Once students know I’m going to allow corrections, they’re thrilled!
Now I’ve succeeded in accomplishing four goals.
  1. I’ve informed them of test corrections without the boring procedures lecture.
  2. I’ve proven that they have a voice in what goes on in our class.
  3. Students begin to trust me. They see that I understand my responsibility as a teacher, and I’m not “out to get them.”
  4. I’ve also learned what my kids fear. In fact, it puts their fears on the table in such a way that the fear loses a bit of power. Here I am, says the fear. Look at me. Face me. You aren’t alone.

2- Put the Students in Charge of Creating their Own Success Chart

Those first days we go back to school don't have to be boring! Have kids come up with their own procedures and expectations, and be sure to use this cool twist!
Spending the first week of school being lectured about rules, expectations, and class procedures must be mind-numbing for kids.
After making my contract, we use the same process to create a student expectations chart. Since my contract has already been written and signed, the kids know they also have to meet their end of the bargain if this is to be a two-way relationship.
Many teachers have the kids come up with their own rules, and I’ve done it that way for years too, but kids never took it as seriously as they have since I started having them make my contract first.  I suspect that it’s because the kids understand that ours is a safe classroom where some serious learning takes place. They trust me to be invested in their learning. And they know that it’s going to take work on their part, as well.

For this one, I ask the kids to write and respond to these prompts:

  • What are three qualities of a good classmate?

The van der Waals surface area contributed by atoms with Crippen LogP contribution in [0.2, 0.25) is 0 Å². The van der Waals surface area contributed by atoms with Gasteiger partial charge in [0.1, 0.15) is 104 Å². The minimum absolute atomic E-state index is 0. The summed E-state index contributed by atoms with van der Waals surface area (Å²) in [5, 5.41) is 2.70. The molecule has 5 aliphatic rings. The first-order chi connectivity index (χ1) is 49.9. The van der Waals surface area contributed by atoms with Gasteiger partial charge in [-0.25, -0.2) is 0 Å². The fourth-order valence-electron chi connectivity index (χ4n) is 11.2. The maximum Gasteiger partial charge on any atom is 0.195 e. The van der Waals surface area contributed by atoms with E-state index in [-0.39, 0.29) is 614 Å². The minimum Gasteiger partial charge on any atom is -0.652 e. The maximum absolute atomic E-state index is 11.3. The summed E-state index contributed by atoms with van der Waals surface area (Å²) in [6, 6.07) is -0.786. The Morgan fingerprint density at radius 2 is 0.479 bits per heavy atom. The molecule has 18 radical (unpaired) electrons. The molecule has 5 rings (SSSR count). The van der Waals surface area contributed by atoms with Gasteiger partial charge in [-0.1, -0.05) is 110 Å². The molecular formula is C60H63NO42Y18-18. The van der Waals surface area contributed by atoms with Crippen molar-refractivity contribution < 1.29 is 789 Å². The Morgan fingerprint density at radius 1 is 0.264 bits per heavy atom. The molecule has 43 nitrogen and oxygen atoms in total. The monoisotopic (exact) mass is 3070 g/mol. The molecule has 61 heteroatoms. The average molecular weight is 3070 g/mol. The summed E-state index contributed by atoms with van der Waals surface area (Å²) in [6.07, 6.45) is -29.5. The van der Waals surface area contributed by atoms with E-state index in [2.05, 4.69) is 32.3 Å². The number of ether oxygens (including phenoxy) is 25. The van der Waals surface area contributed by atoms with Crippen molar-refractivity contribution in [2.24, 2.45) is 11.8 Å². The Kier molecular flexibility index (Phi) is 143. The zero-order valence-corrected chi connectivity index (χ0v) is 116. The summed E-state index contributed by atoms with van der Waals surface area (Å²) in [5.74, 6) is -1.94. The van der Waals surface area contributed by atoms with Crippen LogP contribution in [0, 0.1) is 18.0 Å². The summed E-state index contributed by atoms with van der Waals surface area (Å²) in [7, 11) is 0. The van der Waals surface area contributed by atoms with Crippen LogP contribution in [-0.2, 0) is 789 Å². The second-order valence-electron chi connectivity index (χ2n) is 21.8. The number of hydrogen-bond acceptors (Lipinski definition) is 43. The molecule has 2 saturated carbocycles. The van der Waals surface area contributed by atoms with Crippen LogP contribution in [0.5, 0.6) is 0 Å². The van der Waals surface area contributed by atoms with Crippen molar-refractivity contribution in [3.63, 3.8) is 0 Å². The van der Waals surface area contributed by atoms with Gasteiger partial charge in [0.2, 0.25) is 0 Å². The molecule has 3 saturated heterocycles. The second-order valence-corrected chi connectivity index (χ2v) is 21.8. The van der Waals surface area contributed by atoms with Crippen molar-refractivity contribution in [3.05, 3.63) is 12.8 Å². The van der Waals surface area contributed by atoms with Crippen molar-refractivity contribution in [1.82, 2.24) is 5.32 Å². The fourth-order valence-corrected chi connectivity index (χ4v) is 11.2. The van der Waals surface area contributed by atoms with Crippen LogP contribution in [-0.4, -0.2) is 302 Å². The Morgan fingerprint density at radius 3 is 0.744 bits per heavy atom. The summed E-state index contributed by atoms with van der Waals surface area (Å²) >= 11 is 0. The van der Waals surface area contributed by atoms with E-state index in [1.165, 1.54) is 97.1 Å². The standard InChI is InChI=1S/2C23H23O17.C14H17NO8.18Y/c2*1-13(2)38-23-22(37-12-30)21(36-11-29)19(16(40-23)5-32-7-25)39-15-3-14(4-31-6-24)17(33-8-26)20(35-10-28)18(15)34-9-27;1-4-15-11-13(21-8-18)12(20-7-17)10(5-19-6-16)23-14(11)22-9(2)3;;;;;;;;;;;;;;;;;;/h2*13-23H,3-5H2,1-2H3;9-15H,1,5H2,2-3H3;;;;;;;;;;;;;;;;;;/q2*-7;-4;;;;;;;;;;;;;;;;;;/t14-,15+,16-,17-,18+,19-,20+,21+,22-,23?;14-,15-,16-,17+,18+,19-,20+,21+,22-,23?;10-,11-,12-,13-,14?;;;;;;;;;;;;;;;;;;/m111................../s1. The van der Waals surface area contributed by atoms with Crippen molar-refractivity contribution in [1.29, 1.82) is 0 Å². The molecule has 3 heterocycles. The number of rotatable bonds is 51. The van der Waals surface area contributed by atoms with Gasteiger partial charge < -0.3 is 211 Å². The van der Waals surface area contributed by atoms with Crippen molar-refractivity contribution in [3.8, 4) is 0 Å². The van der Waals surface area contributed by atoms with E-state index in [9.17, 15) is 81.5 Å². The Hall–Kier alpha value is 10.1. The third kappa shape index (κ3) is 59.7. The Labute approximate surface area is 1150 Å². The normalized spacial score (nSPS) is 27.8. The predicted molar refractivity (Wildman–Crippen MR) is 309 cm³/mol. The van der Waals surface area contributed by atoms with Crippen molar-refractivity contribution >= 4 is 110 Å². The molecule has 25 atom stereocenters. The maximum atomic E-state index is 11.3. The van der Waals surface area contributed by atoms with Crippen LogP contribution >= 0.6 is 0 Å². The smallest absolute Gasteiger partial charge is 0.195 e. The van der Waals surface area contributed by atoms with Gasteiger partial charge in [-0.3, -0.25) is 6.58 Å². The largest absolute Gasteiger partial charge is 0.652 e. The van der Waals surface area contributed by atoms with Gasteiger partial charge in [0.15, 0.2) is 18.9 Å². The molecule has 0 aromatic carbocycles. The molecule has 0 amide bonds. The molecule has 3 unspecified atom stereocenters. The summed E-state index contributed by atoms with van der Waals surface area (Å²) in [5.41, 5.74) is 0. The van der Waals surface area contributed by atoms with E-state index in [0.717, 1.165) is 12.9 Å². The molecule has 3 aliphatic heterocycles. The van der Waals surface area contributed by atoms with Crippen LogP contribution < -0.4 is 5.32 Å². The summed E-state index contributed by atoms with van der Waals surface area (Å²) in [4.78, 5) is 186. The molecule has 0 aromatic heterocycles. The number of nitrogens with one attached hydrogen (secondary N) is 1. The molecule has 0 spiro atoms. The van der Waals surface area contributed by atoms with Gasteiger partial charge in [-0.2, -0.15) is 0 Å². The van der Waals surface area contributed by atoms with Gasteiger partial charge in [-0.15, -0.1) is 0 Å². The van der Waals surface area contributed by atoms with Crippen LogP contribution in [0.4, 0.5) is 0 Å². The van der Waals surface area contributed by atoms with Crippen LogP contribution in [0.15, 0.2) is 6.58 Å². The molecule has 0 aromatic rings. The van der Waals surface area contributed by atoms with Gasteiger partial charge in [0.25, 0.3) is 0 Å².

• Name five things successful students always try to do.

We follow the same procedure as above, working together to come up with a few rules and expectations.

3- Display Both Success Charts

On Back to School Night, when the parents come to learn what the class is all about, I always point to my teacher’s contract and tell parents that their children created it.

Here’s a confession. Don’t judge. Showing the contract to the parents always makes me tear up. In fact, I’m sniffling right now just thinking about it.

It is humbling to see in writing what kids really want from us as teachers. They just want what we all want, to be treated fairly and for us to believe in them.

I always point out to the parents how sweet the kids are for coming up with such heartfelt and reasonable terms. And I explain that the kids– their awesome children– didn’t take advantage of the task by making silly requests! If a contract could win a prize for being fair, this would win, hands down.
Parents love the contract too! It shows them that I respect their child. As parents, isn’t this exactly what we want of our kids’ teachers?
Relationship building is the key to success in the classroom, which I wrote about here. I always find that once I establish a solid foundation based on trust and respect, my own fears of failure fade away. I’m also sure that the fears of my students fall by the wayside.
This Back to School Escape Room provides an awesome way to get the school year off to a brilliant start! Kids will work to escape, while using a variety of skills. All I have to do is a quick set-up and then sit back while they use their problem solving skills to learn about growth mindset, study skills, and more!

Try these simple back to school tips and have a delicious start to the school year, friends. 🙂


If you are looking for a fun way to have kids come up with the rules, in addition to teaching some growth mindset and study skills concepts, take a look at this Back to School Escape Room. It’s a fun and motivating way to start the year!

Are Escape Rooms new to you? Read all about them here.